Jack Powers on Lawrence Ferlinghetti

On October 23, 2013, in Latest News, by The Somerville Times

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Stone Soup To City Lights: Jack Powers on Lawrence Ferlinghetti with Doug Holder

****I wanted to publish this old interview I conducted with the founder of the famed Stone Soup Poets–the late Jack Powers. Many of the younger poets on the scene today may not be familiar with this granddaddy of the Spoken Word movement here in Boston. Here he discusses his relationship with iconic Beat Poet and Publisher Lawrence Ferlinghetti.

Jack Powers

Jack Powers

Jack Powers is the founder of Stone Soup Poets, a venue of readings and  publishing in the Boston and Cambridge area for over thirty years. He  has provided a space for open poetry readings from poets from all walks  of life. He has also published poetry books for a variety of known and  unknown poets, including: Lawrence Ferlinghetti, who was a major player  in the Beat Poetry Movement on the West Coast in the 50′s. Jack recently visited Ferlinghetti in San Francisco where he still runs City Light  Books. City Lights, the first all paperback bookstore, was founded by  Ferlinghetti in 1953. Shortly after he formed a publishing house,  creating his renowned Pocket Poet Series. Among the poets he published  were: Allen Ginsberg, Gregory Corso, Jack Kerouac, Dianne DiPrima, to  name just a few. I spoke with Powers about his recollections and his  recent meeting with this legendary poet.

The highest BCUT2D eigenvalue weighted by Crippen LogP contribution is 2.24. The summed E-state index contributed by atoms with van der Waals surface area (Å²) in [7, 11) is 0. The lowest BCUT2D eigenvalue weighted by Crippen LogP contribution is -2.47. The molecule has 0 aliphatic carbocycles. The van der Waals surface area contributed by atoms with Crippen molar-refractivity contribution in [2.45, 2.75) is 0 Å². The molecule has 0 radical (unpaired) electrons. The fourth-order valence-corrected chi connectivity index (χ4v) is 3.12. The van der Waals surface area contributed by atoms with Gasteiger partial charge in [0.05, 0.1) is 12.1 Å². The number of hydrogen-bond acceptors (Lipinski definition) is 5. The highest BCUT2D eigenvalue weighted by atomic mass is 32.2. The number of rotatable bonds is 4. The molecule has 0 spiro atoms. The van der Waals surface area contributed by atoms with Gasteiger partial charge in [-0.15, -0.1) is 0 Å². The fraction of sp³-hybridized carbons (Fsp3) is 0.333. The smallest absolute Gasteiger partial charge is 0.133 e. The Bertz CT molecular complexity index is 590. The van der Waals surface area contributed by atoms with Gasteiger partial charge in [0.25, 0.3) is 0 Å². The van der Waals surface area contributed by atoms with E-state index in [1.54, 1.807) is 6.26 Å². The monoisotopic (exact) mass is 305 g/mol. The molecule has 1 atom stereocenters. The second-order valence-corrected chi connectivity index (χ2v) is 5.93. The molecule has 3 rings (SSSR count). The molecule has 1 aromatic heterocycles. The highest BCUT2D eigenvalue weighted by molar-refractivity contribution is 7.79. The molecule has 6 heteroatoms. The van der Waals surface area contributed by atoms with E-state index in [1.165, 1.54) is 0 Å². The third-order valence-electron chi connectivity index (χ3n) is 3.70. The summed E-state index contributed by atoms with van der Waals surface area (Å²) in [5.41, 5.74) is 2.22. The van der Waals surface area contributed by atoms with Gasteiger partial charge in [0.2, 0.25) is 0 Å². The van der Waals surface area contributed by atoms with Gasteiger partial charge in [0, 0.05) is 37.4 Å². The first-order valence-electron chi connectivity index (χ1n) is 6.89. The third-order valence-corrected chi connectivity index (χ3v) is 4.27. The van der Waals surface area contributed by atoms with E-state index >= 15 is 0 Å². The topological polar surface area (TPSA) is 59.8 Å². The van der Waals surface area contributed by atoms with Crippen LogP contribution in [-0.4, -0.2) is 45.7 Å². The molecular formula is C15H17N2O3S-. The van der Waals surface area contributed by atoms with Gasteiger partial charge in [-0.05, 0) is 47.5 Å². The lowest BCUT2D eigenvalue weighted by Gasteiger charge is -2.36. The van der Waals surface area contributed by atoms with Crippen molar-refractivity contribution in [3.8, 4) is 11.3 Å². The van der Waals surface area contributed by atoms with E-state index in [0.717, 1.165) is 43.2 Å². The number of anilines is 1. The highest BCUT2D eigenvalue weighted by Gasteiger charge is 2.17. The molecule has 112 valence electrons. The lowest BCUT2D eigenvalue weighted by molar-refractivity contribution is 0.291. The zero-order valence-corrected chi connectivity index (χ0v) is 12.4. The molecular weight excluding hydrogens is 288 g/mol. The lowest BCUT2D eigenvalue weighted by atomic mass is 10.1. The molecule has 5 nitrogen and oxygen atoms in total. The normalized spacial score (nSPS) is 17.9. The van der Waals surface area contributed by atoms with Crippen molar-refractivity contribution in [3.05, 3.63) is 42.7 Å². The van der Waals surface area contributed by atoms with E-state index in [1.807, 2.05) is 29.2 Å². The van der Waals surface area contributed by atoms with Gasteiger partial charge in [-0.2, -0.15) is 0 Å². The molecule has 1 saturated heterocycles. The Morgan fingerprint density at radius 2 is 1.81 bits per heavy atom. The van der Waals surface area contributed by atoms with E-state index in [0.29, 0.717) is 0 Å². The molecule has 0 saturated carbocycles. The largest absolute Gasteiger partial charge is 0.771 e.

Doug Holder: Jack, you  have told me more than once that Lawrence Ferlinghetti brought you back  to poetry. What is it about the man that drew you to him?

Jack  Powers: I think people of my generation were scared into a stasis in  post-war America. I was turned on to Ferlinghetti when I read one of his books from the Pocket Poet Series Howl and other Poems by Allen  Ginsberg. I came across it in a little bookstore at the corner of Mass.  Ave and Huntington in Boston. In the late 50′s I went out to San  Francisco with a dear friend and discovered Ferlinghetti’s City Lights  Bookstore. I didn’t actually meet Ferlinghetti until 1975. I was  attracted to Ferlinghetti’s poetry because it was written in the  vernacular; he wrote about “high” things in the common tongue. Now in  his 80′s, he is still a very formidable presence. I feel he will be  recognized as a great poet in his own right, beyond his role as a guru  of the Beat Movement.

Doug Holder: Ferlinghetti, along with  Peter Martin, launched the first all-paperback bookstore in 1953, and  later formed a publishing house, starting with their Pocket Poet Series  in 1955. Was your own publishing house, Stone Soup Publishing, modeled  after Ferlinghetti’s and Martin’s efforts?